Review: Velvet #2

I kind of consider this to be Ed Brubaker and Steve Epting’s grand opus. At first I didn’t really have much anticipation for this series, but I was slapped in the face pretty good after this issue. I need to start being more open-minded right off the bat. I can’t even imagine how I would have felt if I had given this a chance three years from now because of some Comixology .99 cent sale and loved it. Probably about the same as I felt when I read J. Michael Straczynski’s run of Thor THREE YEARS LATER. And I call myself loyal. Do I need to keep going, or do you get the fact that I liked this a lot already? Velvet is on the run. And she’s not being chased by the enemy. Two agents have been killed, one in retirement and one on active duty. Someone has set her up and turned her own organization against her. Luckily, her secret past has given her the knowledge, skills, and connections to escape. It looks like someone will have a hell of a lot to answer for. Her investigation into this betrayal has begun.

velvet02_coverI like that most of the script is in narration. I know that a lot of people would rather read conversation, I’m usually one of them, but it really works in this case. Congratulations, Ed, you win. I never thought that I would actually prefer narration over dialogue. With subject matter that doesn’t necessarily come off as simple, I think that this story is really easy to follow. Stories that deal with espionage or international intrigue usually tend to be really dry and confusing. I may be speaking too soon here, it could possibly get more and more confusing as it goes on, but so far I’m good with it. Bravo.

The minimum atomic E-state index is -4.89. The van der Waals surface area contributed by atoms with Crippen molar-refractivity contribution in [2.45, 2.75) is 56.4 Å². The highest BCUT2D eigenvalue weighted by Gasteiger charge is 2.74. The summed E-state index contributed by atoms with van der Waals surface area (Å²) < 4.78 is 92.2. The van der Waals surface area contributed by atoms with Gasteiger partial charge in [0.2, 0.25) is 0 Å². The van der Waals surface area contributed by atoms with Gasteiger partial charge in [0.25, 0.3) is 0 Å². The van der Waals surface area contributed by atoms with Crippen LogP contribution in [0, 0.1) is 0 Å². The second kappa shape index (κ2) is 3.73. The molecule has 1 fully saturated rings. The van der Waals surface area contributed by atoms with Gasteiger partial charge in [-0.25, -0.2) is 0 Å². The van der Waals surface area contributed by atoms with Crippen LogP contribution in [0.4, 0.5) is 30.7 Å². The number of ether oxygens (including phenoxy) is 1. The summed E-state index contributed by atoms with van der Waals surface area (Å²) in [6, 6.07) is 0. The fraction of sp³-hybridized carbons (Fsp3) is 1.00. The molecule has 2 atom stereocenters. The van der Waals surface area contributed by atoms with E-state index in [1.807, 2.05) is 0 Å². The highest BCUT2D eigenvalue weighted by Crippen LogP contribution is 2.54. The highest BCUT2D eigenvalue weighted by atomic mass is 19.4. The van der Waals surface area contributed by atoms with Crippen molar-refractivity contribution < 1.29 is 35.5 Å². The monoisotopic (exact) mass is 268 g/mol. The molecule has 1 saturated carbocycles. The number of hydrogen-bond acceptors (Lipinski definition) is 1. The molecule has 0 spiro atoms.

The art by Steve Epting is phenomenal. When has it not been? These guys have done enough work together by now to write a book on how this type of series is supposed to feel. I like how everything sort of has the feel of being poorly lit, but still looks so awesome. In the film industry, poorly lit means that the final product is going to look like crap (unless that’s what you’re going for), but I think that this “dark world” that these two men have created visually, sets the tone for the entire series in more ways than one. These characters are going to be doing a lot of things that require silence, careful planning, deception, and maybe even some damage control; that stuff doesn’t happen in broad daylight. Maybe I’m over analyzing, but I don’t think so.

We’re seeing more and more comics with stories that are centered around female leads. Growing up, I read a lot of superhero comics. I would say that about ninety-eight percent of them were focused on male characters. I wasn’t one of those guys who was obsessed with Wonder Woman. Personally, I don’t really like her, but I’ve come around with age. I think that Velvet is going into my pull list from now on.

Score: 5/5

Writer: Ed Brubaker Artist: Steve Epting Publisher: Image Comics Price: $2.99 Release Date: 12/4/13